London is a city where criminals become folk heroes--like Jack Sheppard, who escaped six times from Newgate in the 18th century. London is also often described as a theatre, synonymous with trickery, deception and performance, dazzling but untrustworthy. London is the heart of trade and empire--'The great city, an emporium then of golden expectations,' as Wordsworth put it. Yet, as the section on Clerkenwell describes, there is also a continuity of radicalism, from Wat Tyler to the Chartists to celebrations of the Paris Commune, through Lenin editing Iskra, to the Marx Memorial Library of today. This continuity can be traced in many areas of London.

Ackroyd's journey round the city's history is as circuitous as the streets themselves, focusing on the fabric of London life, its social life, clubs and pubs, its noises, smells and food, its orchards, squares and slums.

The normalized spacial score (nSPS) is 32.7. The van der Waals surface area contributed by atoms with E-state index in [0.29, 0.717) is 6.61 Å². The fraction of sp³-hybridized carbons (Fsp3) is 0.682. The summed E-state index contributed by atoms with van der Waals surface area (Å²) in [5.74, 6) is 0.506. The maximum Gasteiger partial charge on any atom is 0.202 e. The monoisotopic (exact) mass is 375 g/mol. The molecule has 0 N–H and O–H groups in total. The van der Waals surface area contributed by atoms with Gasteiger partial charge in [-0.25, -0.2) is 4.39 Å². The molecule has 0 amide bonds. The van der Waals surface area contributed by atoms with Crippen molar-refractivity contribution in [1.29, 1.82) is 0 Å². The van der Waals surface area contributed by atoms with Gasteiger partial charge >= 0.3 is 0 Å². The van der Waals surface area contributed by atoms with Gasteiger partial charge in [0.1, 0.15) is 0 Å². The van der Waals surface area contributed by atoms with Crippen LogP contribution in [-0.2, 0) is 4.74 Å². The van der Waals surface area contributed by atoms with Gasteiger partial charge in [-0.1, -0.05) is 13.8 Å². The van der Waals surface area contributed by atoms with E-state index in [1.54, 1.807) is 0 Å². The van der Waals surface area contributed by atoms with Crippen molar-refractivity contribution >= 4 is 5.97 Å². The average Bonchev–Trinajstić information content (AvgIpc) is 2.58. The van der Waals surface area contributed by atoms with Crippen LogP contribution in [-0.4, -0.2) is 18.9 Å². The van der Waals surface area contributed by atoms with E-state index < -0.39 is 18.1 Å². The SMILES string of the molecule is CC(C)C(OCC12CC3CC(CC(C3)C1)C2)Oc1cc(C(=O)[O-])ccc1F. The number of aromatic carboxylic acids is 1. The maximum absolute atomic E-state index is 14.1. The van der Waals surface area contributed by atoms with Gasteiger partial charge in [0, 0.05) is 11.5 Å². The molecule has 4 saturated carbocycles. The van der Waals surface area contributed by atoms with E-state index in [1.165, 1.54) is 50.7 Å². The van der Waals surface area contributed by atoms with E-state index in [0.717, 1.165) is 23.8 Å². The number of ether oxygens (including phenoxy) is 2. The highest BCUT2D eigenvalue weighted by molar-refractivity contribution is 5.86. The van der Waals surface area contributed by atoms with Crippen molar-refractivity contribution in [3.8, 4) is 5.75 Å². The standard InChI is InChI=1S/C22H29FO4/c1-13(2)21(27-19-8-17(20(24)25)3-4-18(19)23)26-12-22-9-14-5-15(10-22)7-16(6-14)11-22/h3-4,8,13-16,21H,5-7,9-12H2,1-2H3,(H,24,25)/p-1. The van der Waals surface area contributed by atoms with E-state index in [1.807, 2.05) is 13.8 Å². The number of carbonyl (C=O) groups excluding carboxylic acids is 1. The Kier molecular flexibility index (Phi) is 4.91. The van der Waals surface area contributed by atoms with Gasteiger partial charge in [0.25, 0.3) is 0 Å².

No aspect of life is beneath Ackroyd's attention, no detail misses his eye. He describes the eternal, spectral presence of fog, one of the greatest characters in 19th century fiction. He describes how ravens, kites and pigs were used in the battle against London's waste, but only when shit became a commodity in the 19th century did the streets become clean.

This book literally makes you see familiar streets differently and feel the past as part of the present. Ackroyd brings together the great diarists, novelists and painters of London, its historians, archaeologists and archivists, and the testimony of its victims, the poor, condemned, enslaved and insane. Ackroyd has immersed himself in the imaginative life of London for many years, through his biographies of Dickens and Blake, and marvellous historical novels.